Medellin Questions

HeyBA

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Medellin

I've done the text searches and even started some of the Medellin, Colombia threads looking for information.

Thought I'd ask some specific questions one more time, in the spirit of reality often being a lot different than Google results, as we often share with people on this forum:

Clothes

1) Will it ever be cold enough at night for a thin sweater or under t-shirt beneath a collared shirt, or should I just leave it at home?

2) Will I ever need a jacket?

What to bring

1) Just as for BA, we always warn, BRING ALL YOUR OWN ELECTRONICS and now CASH DOLLARS, what would you tell someone to bring if they were coming from the US?

Money and banking

1) Any tips? Cash dollars or ATM?

Personal contacts

1) First hand recommendations are always best I'm going there with a view to relocating, so it's an open-ended stay. Does anyone know any real estate agents, people renting rooms, people with good Spanish schools for the very advanced level? etc....

2) I won't know a soul. Will anyone be there in the next season, has moved there, or knows someone who has? If you want to connect or connect me to someone let me know. I get along with anyone in the 25-40 age bracket who likes to go out and who is not a spaz or the expat scammer type. I'm a guy. (One thing with switching foreign cities is weeding through the traveler riff-raff and locals that almost seem to prey on them. Wouldn't mind skipping some of that.)

Anyone with info they're willing to share could either post a response or PM me. Thanks!
 

davonz

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I was in medellin between dec and march, i had a thin fleece which i wore a couple of times in the early morning (as in between 6 and 8am), and i think once until lunch time, but generally it was always warm.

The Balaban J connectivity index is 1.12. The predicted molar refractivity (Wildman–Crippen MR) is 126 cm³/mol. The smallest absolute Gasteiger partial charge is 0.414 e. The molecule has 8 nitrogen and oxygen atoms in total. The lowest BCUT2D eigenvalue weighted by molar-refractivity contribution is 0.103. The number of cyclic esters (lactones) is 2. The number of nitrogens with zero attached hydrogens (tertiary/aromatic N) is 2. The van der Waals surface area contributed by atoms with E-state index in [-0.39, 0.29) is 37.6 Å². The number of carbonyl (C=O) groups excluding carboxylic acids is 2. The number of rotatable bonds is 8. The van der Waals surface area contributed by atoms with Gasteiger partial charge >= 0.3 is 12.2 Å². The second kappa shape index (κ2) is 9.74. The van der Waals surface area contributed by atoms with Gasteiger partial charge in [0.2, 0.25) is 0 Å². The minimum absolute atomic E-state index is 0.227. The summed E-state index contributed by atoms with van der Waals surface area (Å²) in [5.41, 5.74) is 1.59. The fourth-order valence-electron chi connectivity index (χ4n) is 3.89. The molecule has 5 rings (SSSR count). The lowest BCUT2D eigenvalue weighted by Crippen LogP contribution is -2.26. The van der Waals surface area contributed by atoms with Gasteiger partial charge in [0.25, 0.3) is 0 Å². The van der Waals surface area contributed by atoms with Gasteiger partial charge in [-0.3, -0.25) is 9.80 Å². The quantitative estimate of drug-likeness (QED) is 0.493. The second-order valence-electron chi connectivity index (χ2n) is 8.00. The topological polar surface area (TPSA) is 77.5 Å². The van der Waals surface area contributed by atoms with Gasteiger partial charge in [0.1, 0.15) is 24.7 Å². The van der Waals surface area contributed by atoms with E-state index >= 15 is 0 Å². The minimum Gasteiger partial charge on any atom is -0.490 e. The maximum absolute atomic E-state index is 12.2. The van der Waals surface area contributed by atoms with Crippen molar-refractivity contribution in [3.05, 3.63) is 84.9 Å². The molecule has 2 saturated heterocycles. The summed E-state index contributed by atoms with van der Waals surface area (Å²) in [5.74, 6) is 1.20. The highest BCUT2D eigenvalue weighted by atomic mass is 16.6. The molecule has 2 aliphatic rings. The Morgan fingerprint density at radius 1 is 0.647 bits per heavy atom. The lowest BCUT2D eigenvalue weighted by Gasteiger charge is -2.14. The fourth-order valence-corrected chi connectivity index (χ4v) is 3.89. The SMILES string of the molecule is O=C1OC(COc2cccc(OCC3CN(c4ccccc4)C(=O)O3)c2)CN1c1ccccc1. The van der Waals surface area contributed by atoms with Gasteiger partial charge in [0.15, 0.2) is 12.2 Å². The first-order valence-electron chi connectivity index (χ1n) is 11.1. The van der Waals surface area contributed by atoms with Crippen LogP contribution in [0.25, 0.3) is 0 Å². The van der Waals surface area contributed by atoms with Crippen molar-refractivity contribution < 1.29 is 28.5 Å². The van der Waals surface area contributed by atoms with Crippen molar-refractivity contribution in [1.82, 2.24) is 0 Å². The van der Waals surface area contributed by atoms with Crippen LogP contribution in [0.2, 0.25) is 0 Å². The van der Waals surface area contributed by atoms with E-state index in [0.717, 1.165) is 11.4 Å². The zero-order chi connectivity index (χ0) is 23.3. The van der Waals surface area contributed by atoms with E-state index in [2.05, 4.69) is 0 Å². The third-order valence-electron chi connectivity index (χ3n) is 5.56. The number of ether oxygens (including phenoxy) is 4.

Electronics are more expensive than the states, but not alot, maybe 10%. so nothing like here.

Supermarkets are fantastic, similar to US, good selection of food/clothes/electronics.. And if you like fresh fruit and veges you are going to be having orgasums in the produce department. Great quality and cheap.

Beer can be had for US$1 for 500mls at supermarket, and anywhere from US$1 to US$3 at pubs for a 350ml (stubby size).

Food at restaurants is cheap, can have a pretty good meal for US$5, or a basic local meal for US$1.50 to US$2.50 - soup/meat, veg, rice, chips or fried banana.

Tap water is good.

I stayed in the blacksheep hostel, in the good part of town, private clean room was US$20 a night. There were a few people who were staying there for a while and working remotely, so is a good place to meet people, and some where also looking for apts etc, so good place to get that sort of info too.
There is also plenty of cheap hotels for around the same price, or cheaper.
From what i remember studios/1 bedroom apts where 1/2 the price or less per month than here.

Access to US$ isnt a problem, and same with getting money from ATM machines. Only problems i had is in Santa Marta where i went to 5 ATM's at 5 different banks before i could get money out one night. But then a few days later went back to one of the banks that wouldnt give me money and i got it out.
 
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